Japanese reading report

Despite falling short of some (very optimistic) goals, I did a ton of reading this week.

First and foremost, I launched right into 狼と香辛料 on Sunday, with the idea of reading 15 pages per day and finishing the whole book in three weeks. A few days in and I realized this was technically doable, but it was going to suck up a lot more time than I wanted to spend. I slowed my pace to 10 pages per day, which is a lot more sustainable, totaling 120 pages for this week. As for the content itself, I’m enjoying it quite a bit. The two main characters have good chemistry and ホロ’s speech is quite eclectic and charming, which makes it fun to read no matter what’s going on. Between this novel and my last, I’ve noticed a lot of んばかりで, which I’d previously never seen in the wild. Lots of unfamiliar vocab to look up here, mostly in relation to all the economics stuff.

Throughout the week I watched 12 more episodes of ハイキュー!, bringing me up to S3E2. I believe we’re up to the final match of the championship, so everything’s been getting steadily more exciting. I’m still not sure that I understand all the rules of volleyball yet but I’m deliberately not looking anything up so I can learn it organically. Honto has the first 10 volumes for free right now so I grabbed them; might read some once I’m out of episodes.

(Re)played a bit more Persona Q2, but I’m taking care not to overtake my sister and she was pretty busy so we didn’t make a ton of progress. I mostly did sidequests, which have been fun. There are some things that I’m certain I didn’t pick up on in my first playthrough but which are now plain as day.

Just like last week I ended up neglecting my manga until the last minute, so I spent the afternoon reading SPY x FAMILY vol. 2. I love this series and I don’t know why I didn’t immediately start reading it again when I bought the rest of the volumes a little while ago.

Finally, I read three more chapters of 本好きの下剋上. The Wanikani bookclub is synchronized to Fridays now, which throws a wrench in my plan to keep in sync with my typical Sunday reports. It’s looking like I’ll need to read six chapters this week in order to get to where I want to be, but it shouldn’t be a problem because I really like this book. The main character is maybe a little too obsessed about books but I would be lying if I said she wasn’t relatable. She’s started tackling the problems around her with the knowledge she’s picked up from books, which I imagine is an isekai staple (haven’t read one before) — but the narration style is so engaging and I’m just flying through. I have a paper copy on the way and I’m pretty sure I’ll be following this series beyond the end of the club.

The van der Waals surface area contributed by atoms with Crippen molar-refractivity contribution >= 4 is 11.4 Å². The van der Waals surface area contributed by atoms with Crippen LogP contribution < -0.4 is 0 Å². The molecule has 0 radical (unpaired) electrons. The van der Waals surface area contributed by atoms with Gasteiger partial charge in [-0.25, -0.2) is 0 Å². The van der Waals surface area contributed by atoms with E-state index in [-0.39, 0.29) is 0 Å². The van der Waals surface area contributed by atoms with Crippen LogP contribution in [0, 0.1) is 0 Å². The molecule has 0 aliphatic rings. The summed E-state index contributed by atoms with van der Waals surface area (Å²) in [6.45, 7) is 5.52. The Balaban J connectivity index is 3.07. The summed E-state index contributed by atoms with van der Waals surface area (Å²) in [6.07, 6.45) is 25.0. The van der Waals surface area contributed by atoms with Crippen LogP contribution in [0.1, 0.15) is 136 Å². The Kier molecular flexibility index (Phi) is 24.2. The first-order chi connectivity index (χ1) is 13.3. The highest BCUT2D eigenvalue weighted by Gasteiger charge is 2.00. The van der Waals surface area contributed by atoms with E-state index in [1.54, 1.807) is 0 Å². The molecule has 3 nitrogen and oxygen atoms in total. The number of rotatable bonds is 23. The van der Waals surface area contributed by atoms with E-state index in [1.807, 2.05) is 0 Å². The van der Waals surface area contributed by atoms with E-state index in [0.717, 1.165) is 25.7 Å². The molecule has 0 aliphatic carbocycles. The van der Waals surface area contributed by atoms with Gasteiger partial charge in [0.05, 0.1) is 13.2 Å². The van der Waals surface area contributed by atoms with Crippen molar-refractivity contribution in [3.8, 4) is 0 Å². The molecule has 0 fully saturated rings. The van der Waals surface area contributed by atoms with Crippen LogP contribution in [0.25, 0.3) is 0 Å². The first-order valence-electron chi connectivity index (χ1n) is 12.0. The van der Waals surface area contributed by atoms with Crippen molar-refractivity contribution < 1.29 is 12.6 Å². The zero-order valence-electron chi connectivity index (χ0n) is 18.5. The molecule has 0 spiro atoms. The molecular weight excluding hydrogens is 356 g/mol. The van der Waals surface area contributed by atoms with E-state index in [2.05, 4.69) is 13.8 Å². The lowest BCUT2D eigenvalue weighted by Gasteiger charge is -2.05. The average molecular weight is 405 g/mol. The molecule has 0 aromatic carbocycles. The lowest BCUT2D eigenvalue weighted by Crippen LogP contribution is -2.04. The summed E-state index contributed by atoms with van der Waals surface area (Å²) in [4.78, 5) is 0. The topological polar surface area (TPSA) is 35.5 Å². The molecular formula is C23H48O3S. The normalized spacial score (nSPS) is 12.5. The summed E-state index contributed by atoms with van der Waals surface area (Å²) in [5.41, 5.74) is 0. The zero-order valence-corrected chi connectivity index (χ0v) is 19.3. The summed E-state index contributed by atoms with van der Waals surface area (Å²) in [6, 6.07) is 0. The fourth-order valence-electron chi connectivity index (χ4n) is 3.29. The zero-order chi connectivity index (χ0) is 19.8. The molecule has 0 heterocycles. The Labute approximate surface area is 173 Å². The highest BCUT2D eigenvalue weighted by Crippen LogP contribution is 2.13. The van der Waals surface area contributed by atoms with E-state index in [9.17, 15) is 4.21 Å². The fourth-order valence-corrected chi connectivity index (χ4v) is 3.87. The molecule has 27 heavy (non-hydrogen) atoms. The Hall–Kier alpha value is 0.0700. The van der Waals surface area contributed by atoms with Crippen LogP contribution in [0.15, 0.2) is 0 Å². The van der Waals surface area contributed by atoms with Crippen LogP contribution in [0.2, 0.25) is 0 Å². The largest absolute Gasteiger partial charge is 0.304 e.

Japanese reading report

This week I finished しあわせの花, which suddenly brings my best time for reading a Japanese novel down to exactly two weeks. I averaged 13 pages per day throughout the whole book and it was quite manageable even with the other reading I wanted to do. I’m planning to keep up the momentum and jump right into one of the other books I’ve accumulated. Overall this book was pretty smooth; I learned some new grammar just through context, and came across some other N1 grammar that I don’t see too often. For more on the actual contents, I wrote a detailed review here.

At the beginning of the week I read another chapter of 本好きの下剋上, so now my normal reports are in sync with the wanikani club. From this week onward the pace will be a good deal higher. Nothing really to report for this chapter; it’s definitely a pretty easy book.

Watched twelve more episodes of ハイキュー!, bringing me up to S2E15. For all of season 2 I’ve been watching without subtitles and not looking anything up, so there’s definitely a decent amount I’m missing, I’m still following along well enough though, and I think it’s interesting how I’ve managed to mostly learn the rules of volleyball despite hardly know anything about it before I started the series.

Since I wanted to have read at least one volume of manga this week, I went back to 古見さん again and read vol. 12 over the last few evenings. I think I originally paused this series because the 単行本 were coming out really slowly but it seems there are three more that I don’t even own yet, so maybe I’ll pick up the pace again. I always forget how much I enjoy it until I’m in the middle of reading.

Finally, since my little sister has started playing Persona Q2 (in English), I’ve decided to do a parallel playthrough with her. Hopefully this time I’ll actually be able to keep up! We’re both on the second floor of the second dungeon now, making very good time. I keep finding things that I know I didn’t understand when I originally played it but which are totally obvious now. Some of the translations in the English version are quite horrendous though…

Book review: しあわせの花 (Flower of Happiness)

My third Japanese novel this year comes to a close in much shorter order than my other two. Upon finishing Night Market, it suddenly occurred to me: “I’ve been reading each week’s quota of ten-or-so pages in one sitting — why not keep up that pace for the whole week instead of just for a single day?”

And so, I cracked open Flower of Happiness, which is a light-novel spinoff of the manga series 鬼滅の刃 (aka Demon Slayer: Kimetsu no Yaiba). My original goal was to read 8 pages per day and finish it by the end of the month, but I ended up getting swept along and ended up reading about 14 pages per day, which allowed me to finish it in just two weeks. This is obviously the fastest I’ve read a Japanese novel and I’m excited by the prospect of keeping on this track.